Contrary to the popular belief, I have not, in fact, dropped off the face of the Earth.  All right, I have been awol from the blog for entirely too long, but I promise, I had a good excuse reason:  my other half and I have been busy with work and school respectively, and then all of a sudden we up and moved to Central Finland.

This sort of thing happens to me.

There are a couple of reasons why it does, the main one being that I am not afraid of it – and in the case of this move, I have managed to share that lack of fear of new places with T.  He is actually the one who got the job offer here – but I was the one who told him to take it, of course – because, well, “I’ve never lived there before.  It’s a new place!”  And also that I’d done this moving thing (a few times) before, and it’s not the end of the world or anything.  And so it came to be that at the end of this turned-suddenly-very-cold September we ended up another 300km closer to the polar circle than at our previous location.

We visited here in August to see the town, scouted out the apartment scene and did bureaucratic stuff, and I returned to Stockholm to pack, with T following soon after to help, and then back to here in return order, with 11m^3 of luggage and a shipment of furniture from IKEA arriving on my heels – and straight into what passes for ‘autumn’ in this part of the world.

It snowed yesterday.

But, my luggage includes down blankets, fur coat and hats, and gloves, and the apartment we found has triple-glazed windows with a vacuum-seal layer and what looks like a 10-15cm frame aperture, and district heating.  We’ll be ok.  I think.  Ask me again in a few months once it hits below -25C and stays there.

In the meantime, the leaves are turning amazing jewel-bright oranges and reds, and the lake reflects the surrounding hills like a lead-colored mirror.  We don’t understand a single word the locals are saying in their very beautiful and unrelated-to-pretty-much-anything language. The weather reports are promising us some glimpses of the sun come next week, and I am in full nestmaking mode again – time to unpack, fluff up the cushions, and bake cookies.  With cardamom.  And buy and try and eat all the interesting local food.

I also plan to write about it all.  Soon.  Just let me dig myself from under the packing paper and find a knife and a frying pan and we’ll be all set!


9 thoughts on “Finland

    1. Thank you! I will post pictures and write a bit about the city soon as well – and about food, of course! I have seen something called Finnish squeaky cheese here and I have been eyeing it in supermarkets with some trepidation! ;)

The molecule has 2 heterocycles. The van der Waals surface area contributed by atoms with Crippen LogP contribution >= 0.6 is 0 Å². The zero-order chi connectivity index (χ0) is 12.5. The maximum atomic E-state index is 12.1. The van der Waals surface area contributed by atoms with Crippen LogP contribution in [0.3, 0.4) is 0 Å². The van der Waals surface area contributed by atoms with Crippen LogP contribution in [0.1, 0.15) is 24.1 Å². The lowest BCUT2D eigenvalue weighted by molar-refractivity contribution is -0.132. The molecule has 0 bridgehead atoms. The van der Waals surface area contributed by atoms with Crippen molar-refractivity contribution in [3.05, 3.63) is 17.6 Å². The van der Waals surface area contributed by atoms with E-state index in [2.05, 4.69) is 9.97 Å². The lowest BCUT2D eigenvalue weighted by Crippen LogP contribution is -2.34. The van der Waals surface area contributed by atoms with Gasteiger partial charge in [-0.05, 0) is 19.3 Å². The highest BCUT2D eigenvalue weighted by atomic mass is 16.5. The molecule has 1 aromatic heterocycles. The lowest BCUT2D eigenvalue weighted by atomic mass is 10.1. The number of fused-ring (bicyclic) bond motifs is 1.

1. Thank you! Today’s adventures mostly had to do with putting furniture together and getting the wireless router to work despite instructions in Finnish, but yesterday we walked to the nearby supermarket and I picked about 700g of bolete mushrooms (some porcini and some of its relatives whose English names I don’t know, but they are nearly as delicious). On the lawn, near the sidewalk, not in a forest somewhere.

      The Swedish-language Finnish newspaper informs us that this year’s mushroom harvest is worse than usual. I … need to find a large basket before next autumn. :D

    1. Maaria, hi and thank you!

      We’ve moved to Jyväskylä – T is going to be teaching a Master’s course in the university here (in English), and I hope to finish my degree and maybe apply for another. So far it’s been really beautiful, even on cloudier days! And the city is even cleaner than Stockholm (which I hadn’t realized was possible, but it is)!

      Hope your sourdough experiments are going well! I found some ~14% protein wheat flour in the shop here which I can’t wait to try out, and the berry powders (tyrni? and other kinds) are also very interesting! Do you possibly have any advice about local food that I should try?


  1. Please, please, please write about finnish food really soon! I’m completely in love with finnish food, but feel quite lonely in this obsession since most swedes seem to consider finnish food as brown, salty and poor.

    1. Anna, hi and thank you for your comment! T mentioned that he has met you a few times, and said to say hi as well!

      I plan write a lot about local food once I have had time to settle, but so far I’d had lovely morel mushroom and salmon soups in a lunch restaurant, absolutely amazing rye breads and unsweetened sea buckthorn (havtorn) juice in nearly every shop, and lots of fresh fish! Jyväskylä is tiny but it actually has a real fishmonger on the main shopping street! And smoked fish! And mushrooms! And a lot of new cheeses, and in the autumn there was fresh black currants and hjortron in the supermarket (now there is ‘only’ frozen).

      If people think Finnish food is poor, they need to check their own freezers and examine the 3-year-old frozen pizza hiding in the back before berating something they clearly haven’t seen much of! ;) Heck, much as I think the British have fubared their food culture, even their food has amazing highlights like cheeses, Channel Island dairy, and fantastic traditional pastries and scones. Soggy fish-and-chips do not (the entirety) of British cuisine make. No more so than Finnish food is ‘brown and poor’.

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